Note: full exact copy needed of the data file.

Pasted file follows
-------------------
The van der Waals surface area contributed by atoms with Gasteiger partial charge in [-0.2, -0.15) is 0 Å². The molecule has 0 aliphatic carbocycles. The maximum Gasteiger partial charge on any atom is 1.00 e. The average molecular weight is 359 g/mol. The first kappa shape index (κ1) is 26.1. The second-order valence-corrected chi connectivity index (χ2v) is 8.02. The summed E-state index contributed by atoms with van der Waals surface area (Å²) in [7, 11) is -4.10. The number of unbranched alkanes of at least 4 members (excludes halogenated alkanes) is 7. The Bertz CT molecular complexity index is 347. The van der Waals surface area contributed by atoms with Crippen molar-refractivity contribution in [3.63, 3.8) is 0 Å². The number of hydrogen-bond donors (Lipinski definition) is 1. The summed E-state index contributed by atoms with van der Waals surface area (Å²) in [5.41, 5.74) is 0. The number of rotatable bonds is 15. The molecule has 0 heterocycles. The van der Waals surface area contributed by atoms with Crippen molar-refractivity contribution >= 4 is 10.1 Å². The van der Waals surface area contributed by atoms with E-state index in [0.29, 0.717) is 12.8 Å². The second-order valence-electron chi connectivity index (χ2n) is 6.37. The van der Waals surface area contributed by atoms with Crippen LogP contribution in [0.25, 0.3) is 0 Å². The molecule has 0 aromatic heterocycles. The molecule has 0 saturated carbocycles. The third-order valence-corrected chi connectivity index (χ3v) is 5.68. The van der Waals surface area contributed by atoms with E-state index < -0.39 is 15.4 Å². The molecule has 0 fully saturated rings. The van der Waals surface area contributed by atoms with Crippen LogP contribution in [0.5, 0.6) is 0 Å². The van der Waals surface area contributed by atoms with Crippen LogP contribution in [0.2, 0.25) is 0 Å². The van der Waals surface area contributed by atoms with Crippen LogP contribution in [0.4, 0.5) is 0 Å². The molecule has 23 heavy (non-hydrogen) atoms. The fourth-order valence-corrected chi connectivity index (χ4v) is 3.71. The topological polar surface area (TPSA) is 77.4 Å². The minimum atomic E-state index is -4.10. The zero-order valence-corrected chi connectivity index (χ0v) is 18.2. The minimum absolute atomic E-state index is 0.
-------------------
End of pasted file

The van der Waals surface area contributed by atoms with Gasteiger partial charge in [-0.2, -0.15) is 0 Å². The molecule has 0 aliphatic carbocycles. The maximum Gasteiger partial charge on any atom is 1.00 e. The average molecular weight is 359 g/mol. The first kappa shape index (κ1) is 26.1. The second-order valence-corrected chi connectivity index (χ2v) is 8.02. The summed E-state index contributed by atoms with van der Waals surface area (Å²) in [7, 11) is -4.10. The number of unbranched alkanes of at least 4 members (excludes halogenated alkanes) is 7. The Bertz CT molecular complexity index is 347. The van der Waals surface area contributed by atoms with Crippen molar-refractivity contribution in [3.63, 3.8) is 0 Å². The number of hydrogen-bond donors (Lipinski definition) is 1. The summed E-state index contributed by atoms with van der Waals surface area (Å²) in [5.41, 5.74) is 0. The number of rotatable bonds is 15. The molecule has 0 heterocycles. The van der Waals surface area contributed by atoms with Crippen molar-refractivity contribution >= 4 is 10.1 Å². The van der Waals surface area contributed by atoms with E-state index in [0.29, 0.717) is 12.8 Å². The second-order valence-electron chi connectivity index (χ2n) is 6.37. The van der Waals surface area contributed by atoms with Crippen LogP contribution in [0.25, 0.3) is 0 Å². The molecule has 0 aromatic heterocycles. The molecule has 0 saturated carbocycles. The third-order valence-corrected chi connectivity index (χ3v) is 5.68. The van der Waals surface area contributed by atoms with E-state index < -0.39 is 15.4 Å². The molecule has 0 fully saturated rings. The van der Waals surface area contributed by atoms with Crippen LogP contribution in [0.5, 0.6) is 0 Å². The van der Waals surface area contributed by atoms with Crippen LogP contribution in [0.2, 0.25) is 0 Å². The van der Waals surface area contributed by atoms with Crippen LogP contribution in [0.4, 0.5) is 0 Å². The molecule has 23 heavy (non-hydrogen) atoms. The fourth-order valence-corrected chi connectivity index (χ4v) is 3.71. The topological polar surface area (TPSA) is 77.4 Å². The minimum atomic E-state index is -4.10. The zero-order valence-corrected chi connectivity index (χ0v) is 18.2. The minimum absolute atomic E-state index is 0.